Out-of-State Custody & Visitation: 6 Schedule Ideas

Parents who live in different states require a long-distance visitation schedule.

Long-distance schedules differ from other schedules in that they usually place the child with one parent for most of the time and with the noncustodial parent for extended visits throughout the year.

A schedule is one part of your interstate parenting plan, which should also include special accommodations like provisions for travel and moving.

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What to consider when making your schedule

There's a lot to think about when creating a long-distance schedule. In addition to the regular things to consider when you making a schedule, you should also factor in the following.

Travel

Consider what mode of transportation the child will use to go between homes (e.g., airplane, train, etc.) and whether parents will split the costs.

Moving

Specify in your parenting plan what you'll do if either parent moves. How much notice must you give? How will you go about adjusting your visitation schedule? Are the rules when the custodial parent moves different from when the noncustodial parent moves?

Out-of-state parent visiting the child

You should consider allowing the noncustodial parent to visit so the child doesn't have to travel as frequently. Figure out when this is feasible and where the parent will stay.

Holidays and vacations

In some cases, the easiest solution is to align the child's visits with holidays and school breaks to avoid disrupting their schedule. Decide how you'll divvy up these occasions. For example, the distanced parent may have the child over summer break in even-numbered years.

Communication

The child should stay in touch with the distanced parent so that parent won't seem like a stranger when they eventually see each other. Specify how and when the child can communicate with the out-of-state parent (e.g., phone, video call, etc.). Consider setting aside time in the schedule for calls.

Out-of-state schedule ideas

When parents live in different states, the child lives with one parent and visits the other. Visits are usually less frequent but longer than in a traditional custody schedule. There are several long-distance schedule options, including:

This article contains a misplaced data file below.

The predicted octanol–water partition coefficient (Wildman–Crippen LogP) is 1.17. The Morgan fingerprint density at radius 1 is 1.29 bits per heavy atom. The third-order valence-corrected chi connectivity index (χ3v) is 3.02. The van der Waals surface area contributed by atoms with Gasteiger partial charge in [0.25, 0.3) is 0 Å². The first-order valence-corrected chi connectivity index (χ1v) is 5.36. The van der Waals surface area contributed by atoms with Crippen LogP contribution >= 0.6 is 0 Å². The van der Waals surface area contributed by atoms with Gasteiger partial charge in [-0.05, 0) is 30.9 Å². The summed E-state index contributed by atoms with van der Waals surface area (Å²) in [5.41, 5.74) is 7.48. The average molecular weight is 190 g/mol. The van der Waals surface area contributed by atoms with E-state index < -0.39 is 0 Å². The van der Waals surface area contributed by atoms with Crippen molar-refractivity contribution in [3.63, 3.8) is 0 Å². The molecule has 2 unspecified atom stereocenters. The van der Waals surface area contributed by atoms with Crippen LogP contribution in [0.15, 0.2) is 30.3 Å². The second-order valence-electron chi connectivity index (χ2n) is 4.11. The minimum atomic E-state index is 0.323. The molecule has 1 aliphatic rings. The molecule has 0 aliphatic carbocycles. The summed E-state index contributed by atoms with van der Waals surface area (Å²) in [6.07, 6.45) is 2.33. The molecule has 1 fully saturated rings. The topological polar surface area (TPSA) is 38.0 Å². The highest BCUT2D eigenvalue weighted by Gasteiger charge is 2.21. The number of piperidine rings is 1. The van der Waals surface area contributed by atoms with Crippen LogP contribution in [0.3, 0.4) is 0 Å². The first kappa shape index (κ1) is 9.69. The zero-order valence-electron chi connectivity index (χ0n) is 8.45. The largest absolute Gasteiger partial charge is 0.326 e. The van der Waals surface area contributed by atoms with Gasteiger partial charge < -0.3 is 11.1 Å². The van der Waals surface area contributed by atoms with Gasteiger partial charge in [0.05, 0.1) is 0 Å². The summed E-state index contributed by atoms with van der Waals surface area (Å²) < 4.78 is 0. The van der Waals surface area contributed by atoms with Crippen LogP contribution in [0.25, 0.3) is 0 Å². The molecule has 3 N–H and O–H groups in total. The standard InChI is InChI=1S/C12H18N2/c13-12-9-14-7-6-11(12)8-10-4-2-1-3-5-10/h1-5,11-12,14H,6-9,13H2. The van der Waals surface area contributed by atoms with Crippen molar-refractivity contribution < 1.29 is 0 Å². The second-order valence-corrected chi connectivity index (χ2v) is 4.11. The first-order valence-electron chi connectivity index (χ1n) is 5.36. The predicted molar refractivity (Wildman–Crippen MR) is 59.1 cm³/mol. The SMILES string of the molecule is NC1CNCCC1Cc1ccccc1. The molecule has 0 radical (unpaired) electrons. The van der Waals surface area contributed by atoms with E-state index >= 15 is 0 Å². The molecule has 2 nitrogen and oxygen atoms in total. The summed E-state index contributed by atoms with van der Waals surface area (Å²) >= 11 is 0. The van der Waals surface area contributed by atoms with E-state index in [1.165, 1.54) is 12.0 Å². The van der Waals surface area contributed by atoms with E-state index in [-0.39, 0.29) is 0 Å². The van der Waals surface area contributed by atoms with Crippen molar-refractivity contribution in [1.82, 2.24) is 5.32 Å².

• The child lives with one parent during the school year and stays with the other parent during summer break.
  • Once a month, the child visits the out-of-state parent for an extended weekend (Friday afternoon to Sunday night).
  • When the child is not in school, they visit the out-of-state parent for five to seven days every month or every other month.
  • Visits stay flexible, meaning the parents plan them together based on the child's and out-of-state parent's availability.

You could use a combination of options. For example, your schedule may have the child visit the parent for an extended weekend every month, but parent might visit for certain weekday holidays like the child's birthday.

The child's age will factor into how often visits occur. Young children who aren't in school have more availability for visits. School-aged children have school and extracurriculars to factor in. Teenagers may have work schedules to take into account. Be sure to adjust your schedule accordingly.

The focus as you make a schedule should be the best interest of your child. Prioritize what will help them maintain a positive, close relationship with both parents.

Things to consider before moving out of state

If either parent is considering moving out of state, the most important thing to think about is how the two of you will be able to cooperate from afar. Tools like co-parent messaging help.

If you're the custodial parent, you'll need permission from the court to move because you're moving the child, too. You can simplify things by getting the noncustodial parent to agree to the move. Work with them to come up with a schedule that everyone supports.

In some states, a noncustodial parent moving out of state also needs the court's permission.

Regardless of who's moving, work together to update your schedule and add provisions to your parenting plan (e.g. to specify who will pay for the child's travel).

The easiest way to make a long-distance visitation schedule

Living far from your child adds another layer to the process of creating a visitation schedule.

The Custody X Change app takes the guesswork out of the equation by helping you build a schedule piece by piece.

As a result, you get a written schedule and a visual calendar. They meet your family's needs, as well as the court's standards.

For quick, reliable and affordable help making a visitation schedule, turn to Custody X Change.

Custody X Change is software that creates professional parenting plan documents and parenting schedules.

Make My Schedule and Plan Now

Custody X Change is software that creates professional parenting plan documents and parenting schedules.

Make My Plan
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Custody X Change is software that creates professional parenting plan documents and parenting schedules.

Make My Schedule and Plan Now

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